Sheriff’s sales are an important tool for acquiring ownership where a property is burdened with unpaid debt. This debt comes from former or current owners and any buyer would be responsible for paying it after gaining title to the property. Because these sales take place to raise money needed for unpaid debt (such as municipal liens), after a property is sold through sheriff’s sale, the proceeds are applied to the municipal liens. Applying the proceeds clears all liens from the property, even if the proceeds do not cover the liens entirely. Therefore, buyers of property through sheriff’s sale are able to gain title unburdened by debts or liens.
Sheriff’s sales in Philadelphia include:
- Mortgage sales—brought by the bank that holds the unpaid mortgage,
- Tax sales—brought by the City Law Department or its contracted outside collection agencies, or
- Nuisance lien sales—brought by the City Law Department on behalf of the Department of Licenses & Inspections (L&I).
When and how does debt trigger a sheriff’s sale?
Any property with an unpaid mortgage, unpaid tax bills, unpaid L&I bills, or any lien is at risk for being put up for sheriff’s sale if the owner is at least three years delinquent in paying back the debt. Several factors influence if and when a property is sent to sheriff’s sale, however, including the amount of debt, the length of delinquency, whether the owner entered into a payment plan, and the value of the property.
Who decides which properties get put up for sheriff’s sale?
The decision whether to send a property to sheriff’s sale does not lie solely with the City. Either the City or its two outside collection agencies, Linebarger or GRB, makes tax sale decisions, and mortgage companies make mortgage sale decisions.
Individuals can also request that a specific tax-delinquent property be sent to sheriff’s sale by contacting the entity that holds the tax liens. The City’s Office of Property Assessment (OPA)’s property search feature provides information about a property’s real estate tax charges and real estate tax liens. You can also visit the Office of Property Assessment at the Curtis Center, 601 Walnut St., 3rd floor, west side, or call 215-686-4334.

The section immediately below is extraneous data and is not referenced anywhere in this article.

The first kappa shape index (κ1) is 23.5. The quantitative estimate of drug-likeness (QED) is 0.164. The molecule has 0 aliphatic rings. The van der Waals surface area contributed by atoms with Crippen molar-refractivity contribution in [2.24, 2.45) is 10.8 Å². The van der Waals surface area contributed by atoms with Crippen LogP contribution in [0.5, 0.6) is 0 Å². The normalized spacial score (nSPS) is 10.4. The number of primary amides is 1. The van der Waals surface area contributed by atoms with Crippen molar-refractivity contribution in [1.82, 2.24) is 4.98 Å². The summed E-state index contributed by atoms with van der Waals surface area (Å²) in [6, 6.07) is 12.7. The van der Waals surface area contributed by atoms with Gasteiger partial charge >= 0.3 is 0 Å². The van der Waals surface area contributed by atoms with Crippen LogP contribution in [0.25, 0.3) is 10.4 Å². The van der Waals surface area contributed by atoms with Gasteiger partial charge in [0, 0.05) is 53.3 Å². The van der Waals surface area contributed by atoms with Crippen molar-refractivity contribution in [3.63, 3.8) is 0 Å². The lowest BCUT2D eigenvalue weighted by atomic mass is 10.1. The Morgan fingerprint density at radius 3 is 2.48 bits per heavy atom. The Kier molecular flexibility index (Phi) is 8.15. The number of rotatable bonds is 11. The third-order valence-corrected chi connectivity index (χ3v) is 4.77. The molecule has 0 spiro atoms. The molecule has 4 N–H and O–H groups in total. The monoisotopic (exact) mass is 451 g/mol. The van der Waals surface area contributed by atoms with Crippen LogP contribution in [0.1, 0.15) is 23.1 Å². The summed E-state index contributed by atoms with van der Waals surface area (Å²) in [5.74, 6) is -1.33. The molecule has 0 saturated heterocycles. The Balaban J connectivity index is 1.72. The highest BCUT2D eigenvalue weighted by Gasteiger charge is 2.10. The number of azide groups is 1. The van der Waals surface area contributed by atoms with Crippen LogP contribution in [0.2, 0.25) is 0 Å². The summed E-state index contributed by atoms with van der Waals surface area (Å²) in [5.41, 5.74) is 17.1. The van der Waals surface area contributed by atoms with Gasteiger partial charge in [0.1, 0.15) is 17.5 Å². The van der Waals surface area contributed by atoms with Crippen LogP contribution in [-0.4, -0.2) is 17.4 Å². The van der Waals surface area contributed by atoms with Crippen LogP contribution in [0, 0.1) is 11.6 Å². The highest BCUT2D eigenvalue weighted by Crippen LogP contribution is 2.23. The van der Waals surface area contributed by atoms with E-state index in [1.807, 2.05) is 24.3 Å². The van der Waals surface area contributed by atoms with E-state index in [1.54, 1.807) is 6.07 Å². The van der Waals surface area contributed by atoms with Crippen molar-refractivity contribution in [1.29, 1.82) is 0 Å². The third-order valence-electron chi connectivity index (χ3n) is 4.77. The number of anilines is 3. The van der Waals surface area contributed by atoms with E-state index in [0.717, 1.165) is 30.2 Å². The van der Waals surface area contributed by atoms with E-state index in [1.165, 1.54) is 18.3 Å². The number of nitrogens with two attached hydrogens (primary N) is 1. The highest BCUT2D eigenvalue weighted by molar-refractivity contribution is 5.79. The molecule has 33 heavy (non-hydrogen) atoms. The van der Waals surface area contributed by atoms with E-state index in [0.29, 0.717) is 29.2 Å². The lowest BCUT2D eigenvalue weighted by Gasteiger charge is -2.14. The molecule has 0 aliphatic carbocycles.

If the lien is held by the City, individuals can "certify" a property to go to sheriff sale's by placing a "deed poll" deposit (typically around $800) with the Sheriff's office. The deposit is refunded once the property is sold. The process from initiation to sale can take between 12 and 18 months to complete. Contact the Sherriff's Office for more information.
What happens during and after this sale?
At sheriff’s sale, the entity that holds the liens sets the listing price, or bid minimum. In a mortgage sale, the mortgage company sets the bid minimum. In a municipal (tax or L&I) lien sale, the City or its collection agencies sets the bid minimum. The bid minimum is typically equal to the lien amount. When the property is sold, the sale proceeds are applied to the remaining municipal liens. Applying the proceeds clears all liens from the property, even if the proceeds do not cover the liens entirely. This way, the new owner has clear title to the property. For more information on the sheriff’s sale process, visit http://www.officeofphiladelphiasheriff.com/.